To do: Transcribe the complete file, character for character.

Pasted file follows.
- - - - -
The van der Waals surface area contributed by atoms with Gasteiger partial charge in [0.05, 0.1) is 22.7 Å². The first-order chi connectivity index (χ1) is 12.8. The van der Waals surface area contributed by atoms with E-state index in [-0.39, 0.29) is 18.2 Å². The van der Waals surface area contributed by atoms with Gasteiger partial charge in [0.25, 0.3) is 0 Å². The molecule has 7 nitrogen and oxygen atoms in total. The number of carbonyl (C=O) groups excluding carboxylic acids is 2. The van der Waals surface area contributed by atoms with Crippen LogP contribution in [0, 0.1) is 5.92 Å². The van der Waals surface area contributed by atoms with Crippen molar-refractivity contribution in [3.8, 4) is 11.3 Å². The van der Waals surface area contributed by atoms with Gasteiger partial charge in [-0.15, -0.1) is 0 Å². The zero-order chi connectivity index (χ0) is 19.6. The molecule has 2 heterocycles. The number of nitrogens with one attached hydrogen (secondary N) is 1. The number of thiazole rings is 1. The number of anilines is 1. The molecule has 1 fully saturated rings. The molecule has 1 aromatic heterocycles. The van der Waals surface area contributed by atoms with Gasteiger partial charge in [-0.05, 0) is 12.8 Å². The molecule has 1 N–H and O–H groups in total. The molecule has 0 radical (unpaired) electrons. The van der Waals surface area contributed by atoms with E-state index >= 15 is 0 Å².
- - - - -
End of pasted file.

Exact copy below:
The van der Waals surface area contributed by atoms with Gasteiger partial charge in [0.05, 0.1) is 22.7 Å². The first-order chi connectivity index (χ1) is 12.8. The van der Waals surface area contributed by atoms with E-state index in [-0.39, 0.29) is 18.2 Å². The van der Waals surface area contributed by atoms with Gasteiger partial charge in [0.25, 0.3) is 0 Å². The molecule has 7 nitrogen and oxygen atoms in total. The number of carbonyl (C=O) groups excluding carboxylic acids is 2. The van der Waals surface area contributed by atoms with Crippen LogP contribution in [0, 0.1) is 5.92 Å². The van der Waals surface area contributed by atoms with Crippen molar-refractivity contribution in [3.8, 4) is 11.3 Å². The van der Waals surface area contributed by atoms with Gasteiger partial charge in [-0.15, -0.1) is 0 Å². The zero-order chi connectivity index (χ0) is 19.6. The molecule has 2 heterocycles. The number of nitrogens with one attached hydrogen (secondary N) is 1. The number of thiazole rings is 1. The number of anilines is 1. The molecule has 1 fully saturated rings. The molecule has 1 aromatic heterocycles. The van der Waals surface area contributed by atoms with Gasteiger partial charge in [-0.05, 0) is 12.8 Å². The molecule has 1 N–H and O–H groups in total. The molecule has 0 radical (unpaired) electrons. The van der Waals surface area contributed by atoms with E-state index >= 15 is 0 Å².